What is the tithe? Ten percent of gross income. Don’t try to tithe on the net, unless you consider the government and whoever else gets your deductions more worthy than God of the first portion of your income.… Read the rest

Judgment and grace even for Nineveh

The prophet Nahum decreed destruction for the Assyrian capital of Nineveh. At that time, Assyria ruled the entire Middle East, including Egypt. Only the kingdom of Judah, ruled by King Josiah, remained independent.

We learn from Jonah’s experience that God loved Nineveh, but his patience has limits. The Assyrians, at his direction, had destroyed the kingdom of Israel and resettled all its people. God chose them as his instrument of judgment on Israel, but did not tolerate their cruel pride and arrogance. So he destroyed them, but only after a prophetic warning.

Here is a prophecy directed not at God’s chosen people, but an enemy state who only knew enough about him to hold him in contempt.… Read the rest

Strange instruction from Scripture: Praise God in suffering


Light after darkness

What does the Bible say to do when something wonderful happens? Praise God. That’s obvious enough. What does the Bible say to do when something awful happens? When life is so awful that we wonder if God cares at all? Praise God. Now that’s just not fair!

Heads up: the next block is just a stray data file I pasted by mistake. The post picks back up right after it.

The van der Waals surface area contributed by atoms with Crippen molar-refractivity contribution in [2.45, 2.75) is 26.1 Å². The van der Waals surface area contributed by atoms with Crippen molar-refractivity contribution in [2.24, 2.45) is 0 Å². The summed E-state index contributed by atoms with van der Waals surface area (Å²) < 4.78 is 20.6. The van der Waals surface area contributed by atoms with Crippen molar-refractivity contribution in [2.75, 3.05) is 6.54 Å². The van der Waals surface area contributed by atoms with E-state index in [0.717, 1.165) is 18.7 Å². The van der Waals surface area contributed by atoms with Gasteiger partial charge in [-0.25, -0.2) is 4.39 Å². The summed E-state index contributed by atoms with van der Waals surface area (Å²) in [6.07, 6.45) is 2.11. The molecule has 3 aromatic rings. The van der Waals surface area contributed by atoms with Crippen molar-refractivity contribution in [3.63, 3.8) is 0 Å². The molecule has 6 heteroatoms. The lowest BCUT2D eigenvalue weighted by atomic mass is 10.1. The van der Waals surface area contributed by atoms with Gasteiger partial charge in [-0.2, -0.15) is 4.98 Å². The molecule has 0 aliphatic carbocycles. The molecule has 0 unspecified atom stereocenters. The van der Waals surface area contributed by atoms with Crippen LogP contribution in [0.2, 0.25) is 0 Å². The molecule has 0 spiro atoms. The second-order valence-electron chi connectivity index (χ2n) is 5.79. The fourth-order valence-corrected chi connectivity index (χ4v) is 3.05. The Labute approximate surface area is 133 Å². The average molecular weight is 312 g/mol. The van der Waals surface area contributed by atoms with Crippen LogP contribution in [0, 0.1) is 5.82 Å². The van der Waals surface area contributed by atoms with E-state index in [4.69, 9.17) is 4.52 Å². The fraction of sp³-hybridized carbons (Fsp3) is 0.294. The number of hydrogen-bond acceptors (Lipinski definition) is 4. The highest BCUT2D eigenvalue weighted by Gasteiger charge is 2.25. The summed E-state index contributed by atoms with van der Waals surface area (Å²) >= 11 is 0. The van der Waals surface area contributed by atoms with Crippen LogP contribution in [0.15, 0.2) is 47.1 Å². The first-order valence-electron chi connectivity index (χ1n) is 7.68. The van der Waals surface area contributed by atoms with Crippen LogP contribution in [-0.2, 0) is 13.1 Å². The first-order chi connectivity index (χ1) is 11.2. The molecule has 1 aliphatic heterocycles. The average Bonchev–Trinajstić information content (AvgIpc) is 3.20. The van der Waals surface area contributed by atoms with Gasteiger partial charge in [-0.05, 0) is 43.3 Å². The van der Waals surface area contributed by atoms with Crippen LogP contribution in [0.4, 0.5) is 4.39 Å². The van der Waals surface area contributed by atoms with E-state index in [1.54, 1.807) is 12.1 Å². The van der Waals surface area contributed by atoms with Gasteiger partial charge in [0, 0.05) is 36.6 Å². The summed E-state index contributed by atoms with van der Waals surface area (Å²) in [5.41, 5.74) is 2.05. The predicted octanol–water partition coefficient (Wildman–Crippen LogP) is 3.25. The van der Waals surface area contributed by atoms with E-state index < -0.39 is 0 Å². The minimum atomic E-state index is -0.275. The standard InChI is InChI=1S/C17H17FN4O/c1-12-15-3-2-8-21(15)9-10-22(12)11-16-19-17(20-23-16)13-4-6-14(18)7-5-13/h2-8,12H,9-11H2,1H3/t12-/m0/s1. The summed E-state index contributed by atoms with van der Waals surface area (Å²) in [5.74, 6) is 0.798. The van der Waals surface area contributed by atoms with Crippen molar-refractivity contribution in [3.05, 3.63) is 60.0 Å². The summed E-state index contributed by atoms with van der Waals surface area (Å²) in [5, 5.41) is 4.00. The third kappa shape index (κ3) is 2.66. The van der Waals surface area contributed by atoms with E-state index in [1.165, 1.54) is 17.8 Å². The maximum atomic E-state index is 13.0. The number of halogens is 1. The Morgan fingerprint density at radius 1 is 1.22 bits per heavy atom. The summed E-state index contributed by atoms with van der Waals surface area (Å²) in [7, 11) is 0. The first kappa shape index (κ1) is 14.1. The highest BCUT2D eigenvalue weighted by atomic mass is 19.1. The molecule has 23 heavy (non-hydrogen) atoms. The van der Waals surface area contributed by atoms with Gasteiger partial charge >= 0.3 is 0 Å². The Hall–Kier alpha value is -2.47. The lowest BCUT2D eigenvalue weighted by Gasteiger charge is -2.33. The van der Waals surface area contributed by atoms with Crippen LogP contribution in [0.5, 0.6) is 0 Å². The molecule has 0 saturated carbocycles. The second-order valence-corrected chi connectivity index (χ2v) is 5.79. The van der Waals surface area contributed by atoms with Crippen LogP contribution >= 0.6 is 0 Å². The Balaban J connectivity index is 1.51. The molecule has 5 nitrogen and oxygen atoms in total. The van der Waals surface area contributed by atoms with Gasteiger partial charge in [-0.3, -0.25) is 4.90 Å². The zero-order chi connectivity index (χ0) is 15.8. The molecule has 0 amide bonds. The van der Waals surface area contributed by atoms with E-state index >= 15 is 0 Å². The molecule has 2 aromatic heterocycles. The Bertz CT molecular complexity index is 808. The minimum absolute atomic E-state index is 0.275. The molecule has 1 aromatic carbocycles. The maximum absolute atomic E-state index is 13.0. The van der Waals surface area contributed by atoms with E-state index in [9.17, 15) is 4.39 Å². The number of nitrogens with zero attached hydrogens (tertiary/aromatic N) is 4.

But it works. When we’re suffering and feel like God doesn’t care, that’s all it is: just a feeling. In reality, he does care, but not necessarily the way we’d find most comfortable. We want to get out of our troubles as quickly as possible. He wants to give us long-term joy and conform us to the image of Christ.… Read the rest

What the God of love hates: false worship


Christians love to proclaim that we worship a God of love. We get uncomfortable when the Bible talks about what God hates. That’s all the more reason to pay careful attention. In Amos 5:21-24, God despises feast

Prophet Amos, old Russian Orthodox icon

days, sacred assemblies, offerings, and worship music. He commanded all of those things in the law. Why did he hate them? They had become false worship, a failure of love for both God and other people.